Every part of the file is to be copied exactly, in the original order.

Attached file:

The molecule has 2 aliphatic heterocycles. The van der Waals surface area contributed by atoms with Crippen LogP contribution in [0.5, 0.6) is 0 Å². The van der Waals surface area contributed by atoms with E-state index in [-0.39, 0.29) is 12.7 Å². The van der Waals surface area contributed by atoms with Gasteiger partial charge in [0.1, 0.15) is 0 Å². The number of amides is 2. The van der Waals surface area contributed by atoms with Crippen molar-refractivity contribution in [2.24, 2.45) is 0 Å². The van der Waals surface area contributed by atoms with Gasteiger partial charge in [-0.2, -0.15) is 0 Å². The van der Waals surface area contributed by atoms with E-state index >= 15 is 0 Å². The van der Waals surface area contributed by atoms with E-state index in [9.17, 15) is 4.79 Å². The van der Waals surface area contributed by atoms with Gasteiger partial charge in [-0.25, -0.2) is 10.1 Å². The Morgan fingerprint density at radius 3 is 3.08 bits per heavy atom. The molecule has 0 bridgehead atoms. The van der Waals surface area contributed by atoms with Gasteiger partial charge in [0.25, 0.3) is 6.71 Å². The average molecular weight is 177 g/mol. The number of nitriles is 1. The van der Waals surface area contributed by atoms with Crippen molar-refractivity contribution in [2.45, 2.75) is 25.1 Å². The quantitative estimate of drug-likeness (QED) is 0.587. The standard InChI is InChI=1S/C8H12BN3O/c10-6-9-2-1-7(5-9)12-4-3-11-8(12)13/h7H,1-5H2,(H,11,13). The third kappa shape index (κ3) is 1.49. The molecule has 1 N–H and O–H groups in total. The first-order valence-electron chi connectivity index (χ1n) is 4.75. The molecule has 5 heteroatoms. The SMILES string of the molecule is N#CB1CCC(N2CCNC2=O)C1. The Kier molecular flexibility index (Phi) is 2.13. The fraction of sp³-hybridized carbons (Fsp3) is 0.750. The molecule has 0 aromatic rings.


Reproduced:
The molecule has 2 aliphatic heterocycles. The van der Waals surface area contributed by atoms with Crippen LogP contribution in [0.5, 0.6) is 0 Å². The van der Waals surface area contributed by atoms with E-state index in [-0.39, 0.29) is 12.7 Å². The van der Waals surface area contributed by atoms with Gasteiger partial charge in [0.1, 0.15) is 0 Å². The number of amides is 2. The van der Waals surface area contributed by atoms with Crippen molar-refractivity contribution in [2.24, 2.45) is 0 Å². The van der Waals surface area contributed by atoms with Gasteiger partial charge in [-0.2, -0.15) is 0 Å². The van der Waals surface area contributed by atoms with E-state index >= 15 is 0 Å². The van der Waals surface area contributed by atoms with E-state index in [9.17, 15) is 4.79 Å². The van der Waals surface area contributed by atoms with Gasteiger partial charge in [-0.25, -0.2) is 10.1 Å². The Morgan fingerprint density at radius 3 is 3.08 bits per heavy atom. The molecule has 0 bridgehead atoms. The van der Waals surface area contributed by atoms with Gasteiger partial charge in [0.25, 0.3) is 6.71 Å². The average molecular weight is 177 g/mol. The number of nitriles is 1. The van der Waals surface area contributed by atoms with Crippen molar-refractivity contribution in [2.45, 2.75) is 25.1 Å². The quantitative estimate of drug-likeness (QED) is 0.587. The standard InChI is InChI=1S/C8H12BN3O/c10-6-9-2-1-7(5-9)12-4-3-11-8(12)13/h7H,1-5H2,(H,11,13). The third kappa shape index (κ3) is 1.49. The molecule has 1 N–H and O–H groups in total. The first-order valence-electron chi connectivity index (χ1n) is 4.75. The molecule has 5 heteroatoms. The SMILES string of the molecule is N#CB1CCC(N2CCNC2=O)C1. The Kier molecular flexibility index (Phi) is 2.13. The fraction of sp³-hybridized carbons (Fsp3) is 0.750. The molecule has 0 aromatic rings.